"Please Include Salary Requirements"

To be considered for the job, companies are now asking job applicants to state salary requirements in their cover letters. It's just one more method to help overworked HR managers narrow down the applicant pool by assessing who has realistic expectations about the position and who doesn't. But for first-time job seekers, this is not an easy task. Entry-level job seekers don't usually know what a fair compensation package for a particular position looks like. So what can a recent college graduate who is looking for a job do?

Don't be too specific
Stating that you want to make $45,000 is not a good strategy. Including a range ($40,000-$47,000) is a more appropriate response to this type of request. Brandi Blades is a Vice-President at Brill Street, & Co; a Gen Y talent acquisition company that provides recent graduates with free assistance during their job search. She advises:

“When a company is ready to talk salary, be prepared to discuss a broad range. Employers want a sense you’re playing on the same field. Before discussing specifics, be certain you’ve shown a high-level of interest in the company and you’re confident you’ll be able to arrive at a fair agreement. If possible, it’s best to win an employer over with your know-how first, let them know you’re willing to negotiate, and then dive into the nitty-gritty.”

Be informed
Stating a range is a good start, but it needs to be realistic. Gather as much information as you can find about salaries for the position to which you're applying. The best web site to find this type of information is one you may not heard of. It's called Jobnob and right now at Jobnob you can look at over 400,000 individual salaries at various companies by position and according to founder Julie Greenberg, they have about 4 million more salaries on the way. Jobnob is great because students have free access to specific salary information, not just industry averages. For example, Jobnob tells you how much money financial analysts at Goldman Sachs make vs. financial analysts in general. This is really helpful information when you're applying to a specific company.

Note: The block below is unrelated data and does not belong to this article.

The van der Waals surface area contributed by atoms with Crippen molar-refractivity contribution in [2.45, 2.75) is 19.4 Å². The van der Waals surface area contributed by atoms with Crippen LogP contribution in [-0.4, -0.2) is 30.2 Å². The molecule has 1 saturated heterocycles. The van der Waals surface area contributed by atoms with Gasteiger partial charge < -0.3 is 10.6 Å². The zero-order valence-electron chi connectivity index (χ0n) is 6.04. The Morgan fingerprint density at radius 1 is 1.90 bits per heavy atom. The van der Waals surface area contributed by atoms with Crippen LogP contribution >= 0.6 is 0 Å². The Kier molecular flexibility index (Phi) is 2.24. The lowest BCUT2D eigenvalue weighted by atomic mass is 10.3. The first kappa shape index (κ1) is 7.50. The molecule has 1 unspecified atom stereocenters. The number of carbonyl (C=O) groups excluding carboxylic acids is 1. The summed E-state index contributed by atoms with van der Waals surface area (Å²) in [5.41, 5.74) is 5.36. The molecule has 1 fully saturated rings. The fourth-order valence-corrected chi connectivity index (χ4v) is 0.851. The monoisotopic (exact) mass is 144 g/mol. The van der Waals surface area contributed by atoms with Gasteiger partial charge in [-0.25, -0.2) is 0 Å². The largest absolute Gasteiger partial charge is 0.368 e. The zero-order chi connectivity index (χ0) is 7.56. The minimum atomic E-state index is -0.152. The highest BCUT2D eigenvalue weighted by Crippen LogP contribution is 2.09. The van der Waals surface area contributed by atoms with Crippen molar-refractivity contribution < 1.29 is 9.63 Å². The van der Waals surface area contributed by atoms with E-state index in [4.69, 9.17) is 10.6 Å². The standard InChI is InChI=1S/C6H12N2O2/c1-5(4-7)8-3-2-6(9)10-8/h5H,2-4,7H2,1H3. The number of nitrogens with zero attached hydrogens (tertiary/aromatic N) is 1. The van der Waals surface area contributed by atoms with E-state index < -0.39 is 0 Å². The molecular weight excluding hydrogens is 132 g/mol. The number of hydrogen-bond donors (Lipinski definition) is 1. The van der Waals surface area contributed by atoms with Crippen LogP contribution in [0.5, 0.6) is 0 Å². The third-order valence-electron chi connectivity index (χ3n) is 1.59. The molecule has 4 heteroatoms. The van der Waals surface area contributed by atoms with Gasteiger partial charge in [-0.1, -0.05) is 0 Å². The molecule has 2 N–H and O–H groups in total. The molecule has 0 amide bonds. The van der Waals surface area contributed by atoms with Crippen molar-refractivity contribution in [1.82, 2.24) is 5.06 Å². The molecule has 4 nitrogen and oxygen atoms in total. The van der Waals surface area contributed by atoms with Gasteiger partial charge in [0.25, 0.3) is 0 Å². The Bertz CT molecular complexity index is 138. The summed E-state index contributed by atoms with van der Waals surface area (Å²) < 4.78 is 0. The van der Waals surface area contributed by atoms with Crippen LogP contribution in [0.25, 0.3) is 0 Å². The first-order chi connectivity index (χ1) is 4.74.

Networking should not be overlooked. Talk to a seasoned professional in that field: someone who has witnessed changes to the industry over a number of years. For instance, someone who worked in technology start-ups during the mid-90's only, is likely to have a skewed perception of salaries in that industry. Someone who worked in the same field in the 90's and ten years beyond is apt to have more accurate information. So, talk to someone who has proven staying power in a particular field.

If all else fails. Blades says:

"If you’re asked for salary in an application before you’ve had the opportunity to talk with an employer, insert a range and indicate you’re flexible.”